However, success means different things for different people. To some, it means to free themselves from poverty or to be able to send their kids to a university. But to most of us, success means something different: We are privileged; we do not have to worry about having a roof over our head, about our safety or our family’s safety, and we have no financial worries. We already have all these things that other people must work for, must fight for. For us, success means self-realization, recognition in society, assuming responsibility.
But can this type of success be achieved by equaling your life with your CV? I do not know. I am at the beginning of my life; I lack the life experience our parents and many of our professors have. I do not know much about living life the right or the wrong way. That is, if there is anything like living life the right or the wrong way at all. And I think this is the case with most of us.
However, I do recognize that Joanne K. Rowling is right when she states that many of us are driven from a fear of failure quite as much as a desire for success. Thus, we start defining success as the absence of failure and are not even aware of it.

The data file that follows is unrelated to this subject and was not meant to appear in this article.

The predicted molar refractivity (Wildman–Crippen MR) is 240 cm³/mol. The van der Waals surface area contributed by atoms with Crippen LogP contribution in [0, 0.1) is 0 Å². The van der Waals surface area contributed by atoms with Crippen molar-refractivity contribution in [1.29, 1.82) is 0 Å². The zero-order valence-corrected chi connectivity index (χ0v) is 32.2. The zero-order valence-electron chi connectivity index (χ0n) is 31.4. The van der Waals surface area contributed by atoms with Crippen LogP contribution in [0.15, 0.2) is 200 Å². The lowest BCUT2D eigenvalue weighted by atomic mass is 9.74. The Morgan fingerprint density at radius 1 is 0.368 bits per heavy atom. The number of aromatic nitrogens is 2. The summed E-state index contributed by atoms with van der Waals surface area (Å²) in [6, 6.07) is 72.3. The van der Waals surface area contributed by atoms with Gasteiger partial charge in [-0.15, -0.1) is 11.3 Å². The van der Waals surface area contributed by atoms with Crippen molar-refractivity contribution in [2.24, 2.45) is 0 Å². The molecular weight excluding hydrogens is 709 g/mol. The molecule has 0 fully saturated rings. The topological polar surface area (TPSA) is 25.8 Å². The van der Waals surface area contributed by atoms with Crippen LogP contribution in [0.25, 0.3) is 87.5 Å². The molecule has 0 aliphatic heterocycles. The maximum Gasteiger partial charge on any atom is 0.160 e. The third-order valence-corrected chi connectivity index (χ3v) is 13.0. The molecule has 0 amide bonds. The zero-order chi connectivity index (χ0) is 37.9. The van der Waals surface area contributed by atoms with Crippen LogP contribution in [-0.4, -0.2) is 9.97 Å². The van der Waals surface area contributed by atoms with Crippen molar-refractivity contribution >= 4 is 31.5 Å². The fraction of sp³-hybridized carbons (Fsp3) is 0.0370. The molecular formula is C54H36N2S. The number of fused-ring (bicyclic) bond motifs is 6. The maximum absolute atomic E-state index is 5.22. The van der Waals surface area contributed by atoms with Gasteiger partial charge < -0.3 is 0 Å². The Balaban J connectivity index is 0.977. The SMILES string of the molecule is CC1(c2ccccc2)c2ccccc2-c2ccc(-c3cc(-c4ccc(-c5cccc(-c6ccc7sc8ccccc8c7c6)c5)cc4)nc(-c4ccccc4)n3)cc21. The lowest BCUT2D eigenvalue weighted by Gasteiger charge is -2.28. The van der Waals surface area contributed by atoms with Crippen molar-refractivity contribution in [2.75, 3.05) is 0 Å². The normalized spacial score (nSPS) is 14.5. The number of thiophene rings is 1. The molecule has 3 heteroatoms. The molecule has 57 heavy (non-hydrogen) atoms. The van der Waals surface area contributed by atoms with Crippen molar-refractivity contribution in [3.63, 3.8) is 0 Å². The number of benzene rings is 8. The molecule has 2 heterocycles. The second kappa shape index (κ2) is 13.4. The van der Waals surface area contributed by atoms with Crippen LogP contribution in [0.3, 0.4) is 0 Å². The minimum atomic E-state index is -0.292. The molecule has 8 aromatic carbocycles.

Our environment also has its share in generating this attitude, as well-meant as it may be. If our university emphasizes the importance of networking, this generates an idea in our head of predefined lines and pathways that we can take without risk and that are aimed at avoiding failure.
We should absorb and learn everything that we hear and see and are told and taught, but we also must evaluate it critically and free ourselves from our fear of failure. If we fail, we have a network that will catch us. We have our families; or our friends; some of them we have met during our studies here at this university and they might remain our good friends for a lifetime. This is important, and if we fail, the consequences will be less drastic.
We should not allow ourselves to be driven by an unconscious fear of failure. We should dream of greater things than the next and then the second-next steps of our career plan. We are young and excellently trained. We do not have to take the easiest and least risky way. If we fail, we should tell ourselves ‘You failed, you try again’. At this moment, tonight, where all the doors of the world are open to us, we should remember what we once dreamt, what we wanted to become and achieve. We should think about how to use our privilege for assuming responsibility for ourselves and for society. We should find out what the term success means for us and then go for it! Thank you very much!”